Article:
I compared the reporting of the events in other Indian newspapers (English) and also The Guardian and the New York Times with that in The Hindu from March 15 to 19 and could not but note the wide gap which led to the readers’ protests. (The angles given to the stories and their display are not to be questioned; that is editorial privilege). Overall, these points struck me as noteworthy:
1. Reliance on Xinhua, the official Chinese news agency. Its reports should have been balanced by inputs from other news agencies, but their use was scanty and selective. No doubt they too would have had their angles and biases but that would have been another side of the picture. Why was The Guardian, otherwise used extensively, ignored (except for an eyewitness account which was not very informative)?
2. The Hindu’s perceptive correspondent in Beijing, Pallavi Aiyar, made no contribution, except to report Prime Minister Wen’s press conference.
3. The statements of the Chinese Prime Minister and the Chinese envoy in Delhi were fully reported. The Dalai Lama’s were truncated versions. Many readers noted that his remark on “cultural genocide” was edited out.
4. The most surprising feature was the total absence of Tibet in the “Letters to the Editor column” — in which otherwise comments appear even as events are unfolding and continue for days. A few letters appeared after an article and an editorial were published and ceased abruptly.
Of course, the Editor-in-Chief responds:
The readers’ comments and my observations on them evoked a response from the Editor-in-Chief. The following are the main points he made:
We have an arrangement with Xinhua. We have also used western agencies and PTI. The violence reported and confirmed editorially was by Tibetan discontents, some hundreds of them. The Chinese authorities seemed unprepared at first but moved to stop the savagery in Lhasa and violence in some Tibetan areas. The riots were easily overcome. The violence in Lhasa, by every account, was by protestors, who included monks. No specific incident of violence by the police or paramilitary forces has been reported by any credible news source or eyewitnesses.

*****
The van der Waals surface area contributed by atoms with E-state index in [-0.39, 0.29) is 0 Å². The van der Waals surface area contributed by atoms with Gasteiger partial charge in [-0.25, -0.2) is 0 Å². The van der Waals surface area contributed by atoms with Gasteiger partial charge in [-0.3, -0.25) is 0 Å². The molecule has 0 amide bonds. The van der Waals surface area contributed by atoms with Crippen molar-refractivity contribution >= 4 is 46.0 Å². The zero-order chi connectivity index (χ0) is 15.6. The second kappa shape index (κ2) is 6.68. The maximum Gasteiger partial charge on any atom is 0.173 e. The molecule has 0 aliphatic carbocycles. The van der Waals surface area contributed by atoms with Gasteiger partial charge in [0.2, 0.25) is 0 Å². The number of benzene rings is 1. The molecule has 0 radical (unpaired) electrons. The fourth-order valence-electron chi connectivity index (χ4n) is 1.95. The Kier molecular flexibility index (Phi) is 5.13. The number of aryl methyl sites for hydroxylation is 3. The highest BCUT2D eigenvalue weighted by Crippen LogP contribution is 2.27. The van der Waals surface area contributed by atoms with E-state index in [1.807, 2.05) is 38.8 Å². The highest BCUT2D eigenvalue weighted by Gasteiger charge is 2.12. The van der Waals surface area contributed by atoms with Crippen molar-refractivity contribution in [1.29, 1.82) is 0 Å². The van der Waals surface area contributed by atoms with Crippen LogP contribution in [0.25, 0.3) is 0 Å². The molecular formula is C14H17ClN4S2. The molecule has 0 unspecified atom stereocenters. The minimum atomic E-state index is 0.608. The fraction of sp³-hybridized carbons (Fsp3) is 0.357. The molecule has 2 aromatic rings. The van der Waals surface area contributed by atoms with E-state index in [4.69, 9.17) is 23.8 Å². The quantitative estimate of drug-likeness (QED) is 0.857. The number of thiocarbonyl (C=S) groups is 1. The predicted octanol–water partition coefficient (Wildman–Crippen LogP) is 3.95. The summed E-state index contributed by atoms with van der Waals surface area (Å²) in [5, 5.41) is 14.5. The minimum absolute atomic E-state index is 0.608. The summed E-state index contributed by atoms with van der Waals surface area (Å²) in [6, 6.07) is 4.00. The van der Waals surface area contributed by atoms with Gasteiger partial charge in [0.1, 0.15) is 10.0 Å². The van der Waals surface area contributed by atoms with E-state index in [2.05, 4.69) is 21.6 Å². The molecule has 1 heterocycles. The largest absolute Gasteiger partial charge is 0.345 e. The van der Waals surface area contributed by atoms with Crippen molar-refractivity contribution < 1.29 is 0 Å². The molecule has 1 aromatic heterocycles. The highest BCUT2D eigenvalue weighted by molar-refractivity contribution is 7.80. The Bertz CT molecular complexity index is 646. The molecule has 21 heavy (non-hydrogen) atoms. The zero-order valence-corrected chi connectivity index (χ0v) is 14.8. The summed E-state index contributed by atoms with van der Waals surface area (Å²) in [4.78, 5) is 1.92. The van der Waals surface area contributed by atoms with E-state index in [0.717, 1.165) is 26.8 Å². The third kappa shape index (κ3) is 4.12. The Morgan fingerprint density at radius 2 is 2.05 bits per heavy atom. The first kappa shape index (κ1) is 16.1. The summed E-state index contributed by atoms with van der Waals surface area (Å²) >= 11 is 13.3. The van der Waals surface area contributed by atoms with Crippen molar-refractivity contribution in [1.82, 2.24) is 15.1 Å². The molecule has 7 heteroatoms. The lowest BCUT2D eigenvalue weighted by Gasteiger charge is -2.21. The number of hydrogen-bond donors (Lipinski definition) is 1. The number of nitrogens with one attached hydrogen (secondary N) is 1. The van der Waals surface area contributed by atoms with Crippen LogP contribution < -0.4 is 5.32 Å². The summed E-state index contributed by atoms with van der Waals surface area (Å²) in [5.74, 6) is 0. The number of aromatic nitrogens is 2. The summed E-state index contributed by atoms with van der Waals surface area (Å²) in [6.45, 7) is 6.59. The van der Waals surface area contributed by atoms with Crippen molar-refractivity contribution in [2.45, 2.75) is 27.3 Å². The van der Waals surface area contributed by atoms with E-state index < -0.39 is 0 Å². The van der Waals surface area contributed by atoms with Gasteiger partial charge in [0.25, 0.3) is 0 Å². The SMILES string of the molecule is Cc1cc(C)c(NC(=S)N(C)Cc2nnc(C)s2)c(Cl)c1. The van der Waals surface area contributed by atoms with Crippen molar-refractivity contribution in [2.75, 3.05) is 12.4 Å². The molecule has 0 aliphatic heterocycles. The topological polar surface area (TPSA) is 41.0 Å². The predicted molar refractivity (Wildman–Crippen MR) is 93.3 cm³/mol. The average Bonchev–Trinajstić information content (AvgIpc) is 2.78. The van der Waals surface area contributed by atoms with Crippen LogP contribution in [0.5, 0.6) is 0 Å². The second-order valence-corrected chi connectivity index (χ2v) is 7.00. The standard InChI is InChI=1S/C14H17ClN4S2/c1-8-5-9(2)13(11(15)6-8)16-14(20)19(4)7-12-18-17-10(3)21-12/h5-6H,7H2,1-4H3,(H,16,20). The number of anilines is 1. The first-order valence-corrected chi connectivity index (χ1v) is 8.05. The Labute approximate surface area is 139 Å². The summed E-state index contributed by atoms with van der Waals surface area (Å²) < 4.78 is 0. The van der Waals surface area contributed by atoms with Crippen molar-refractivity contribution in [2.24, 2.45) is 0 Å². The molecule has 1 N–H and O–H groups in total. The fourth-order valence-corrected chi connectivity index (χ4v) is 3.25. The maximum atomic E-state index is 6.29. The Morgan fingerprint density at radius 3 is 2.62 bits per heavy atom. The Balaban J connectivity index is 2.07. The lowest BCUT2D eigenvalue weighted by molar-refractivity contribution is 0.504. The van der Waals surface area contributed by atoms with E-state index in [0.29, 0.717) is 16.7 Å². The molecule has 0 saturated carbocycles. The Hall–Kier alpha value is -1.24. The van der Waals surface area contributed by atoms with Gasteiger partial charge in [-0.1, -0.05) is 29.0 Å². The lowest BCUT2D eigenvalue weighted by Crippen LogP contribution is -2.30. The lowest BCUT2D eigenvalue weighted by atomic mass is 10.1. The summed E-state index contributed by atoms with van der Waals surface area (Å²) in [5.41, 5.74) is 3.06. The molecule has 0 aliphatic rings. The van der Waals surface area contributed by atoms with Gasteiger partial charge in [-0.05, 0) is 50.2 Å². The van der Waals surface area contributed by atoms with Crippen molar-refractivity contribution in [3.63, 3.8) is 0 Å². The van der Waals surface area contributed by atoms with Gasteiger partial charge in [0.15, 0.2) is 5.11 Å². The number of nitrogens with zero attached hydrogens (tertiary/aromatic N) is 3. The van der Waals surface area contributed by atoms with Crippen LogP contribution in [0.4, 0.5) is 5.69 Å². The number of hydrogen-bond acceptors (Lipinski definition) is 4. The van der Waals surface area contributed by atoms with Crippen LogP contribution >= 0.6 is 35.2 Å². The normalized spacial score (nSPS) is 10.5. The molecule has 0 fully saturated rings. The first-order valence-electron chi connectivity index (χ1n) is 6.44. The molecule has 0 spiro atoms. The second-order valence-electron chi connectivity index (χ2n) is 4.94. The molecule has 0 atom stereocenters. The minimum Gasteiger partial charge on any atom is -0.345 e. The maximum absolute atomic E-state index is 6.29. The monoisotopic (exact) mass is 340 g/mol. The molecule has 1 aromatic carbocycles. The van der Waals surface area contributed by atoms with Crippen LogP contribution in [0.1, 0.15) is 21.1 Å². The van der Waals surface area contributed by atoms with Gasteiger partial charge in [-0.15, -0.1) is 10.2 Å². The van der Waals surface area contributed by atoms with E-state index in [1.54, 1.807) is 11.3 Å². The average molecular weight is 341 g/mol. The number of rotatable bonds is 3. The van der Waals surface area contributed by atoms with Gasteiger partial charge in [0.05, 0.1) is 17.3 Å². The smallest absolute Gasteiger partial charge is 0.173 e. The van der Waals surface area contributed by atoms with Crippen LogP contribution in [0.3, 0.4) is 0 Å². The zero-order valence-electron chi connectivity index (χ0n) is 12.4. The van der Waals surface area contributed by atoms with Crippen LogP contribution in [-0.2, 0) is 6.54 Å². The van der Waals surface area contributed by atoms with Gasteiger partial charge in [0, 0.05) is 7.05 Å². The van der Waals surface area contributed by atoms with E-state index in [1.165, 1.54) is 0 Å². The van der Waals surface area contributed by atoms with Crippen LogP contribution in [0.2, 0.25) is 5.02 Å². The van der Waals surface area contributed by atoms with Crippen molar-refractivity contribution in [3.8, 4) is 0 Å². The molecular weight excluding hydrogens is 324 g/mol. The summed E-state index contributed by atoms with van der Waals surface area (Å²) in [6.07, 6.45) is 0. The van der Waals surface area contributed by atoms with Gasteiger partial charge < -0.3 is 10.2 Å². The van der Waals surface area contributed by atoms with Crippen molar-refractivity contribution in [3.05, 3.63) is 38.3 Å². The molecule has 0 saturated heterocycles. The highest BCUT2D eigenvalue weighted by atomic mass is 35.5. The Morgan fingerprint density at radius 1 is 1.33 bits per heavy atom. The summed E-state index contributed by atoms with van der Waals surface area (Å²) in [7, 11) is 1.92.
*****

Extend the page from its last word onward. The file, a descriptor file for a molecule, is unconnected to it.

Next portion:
The comments in the column fail to look critically at the abundant editorialising in the guise of news. If the content in The Guardian, The New York Times, and Western news agencies is analysed, the problems of professional news reporting on the Tibet developments can be better appreciated. They were full of editorial judgments and loaded phrases and were often inaccurate (such as death toll). Their websites published wrong photographs or photographs with wrong captions. The Dalai Lama’s statements were edited because he is a separatist and tended to justify the savage and murderous riots in Lhasa. Not many letters were received other than what we published.
Nobody asked Pallavi Aiyar not to report in The Hindu on Tibet. She has been on leave during the relevant period.
(Pallavi Aiyar covered the Prime Minister’s press conference on March 19. She also wrote a comparative study of China and India, on March 19, in Asia Times Online. There were references to the Tibet developments. Her editorial page article in The Hindu on April 3, 2008, placed the Tibet developments in a new perspective, from the angle of the Chinese people.)
Yes; he did say that:
The Dalai Lama’s statements were edited because he is a separatist and tended to justify the savage and murderous riots in Lhasa.
I was not aware of Hindu’s policy of editing statements of separatists and that of those who justify savage and murderous riots (Did they report the statements of Raj Thackeray? How about Kashmiri leaders? Or, leaders from the North East?)
By the way, I do not know if the paragraph in parantheses is Readers’ Editor’s observation (to note that he is not in agreement with what the Editor-in-Chief has to say), or an explanation from the Editor-in-Chief.
In any case, the Readers’ Editors conclusion is not even satisfying to me (which is not really surprising considering the fact that he considers Pallavi Aiyar a perceptive journalist, who, as Abi notes, compared Dalai Lama to Osama bin Laden in one of her pieces):
What readers look for is accurate and consistently reliable information. That requirement has to be met, and the feeling should not be allowed to grow that there is propaganda of some sort.
“The only answer to all this can be journalism of high quality, rooted in well-defined principles, clear-sighted, ethically and professionally sound, determined to put editorial values first, responsive to the needs of readers and the market within clearly worked out journalistic parameters .…” I am quoting from The Hindu editorial of August 23, 2003.
PS: By the way, I find the observation that Hindu published all the letters it received telling; as the Readers’ Editor noted there was almost a total absence of letters on the issue — which already indicates that the readers who notice Hindu’s hypocritical standards have already given up (or, probably, not even reading the Hindu anymore).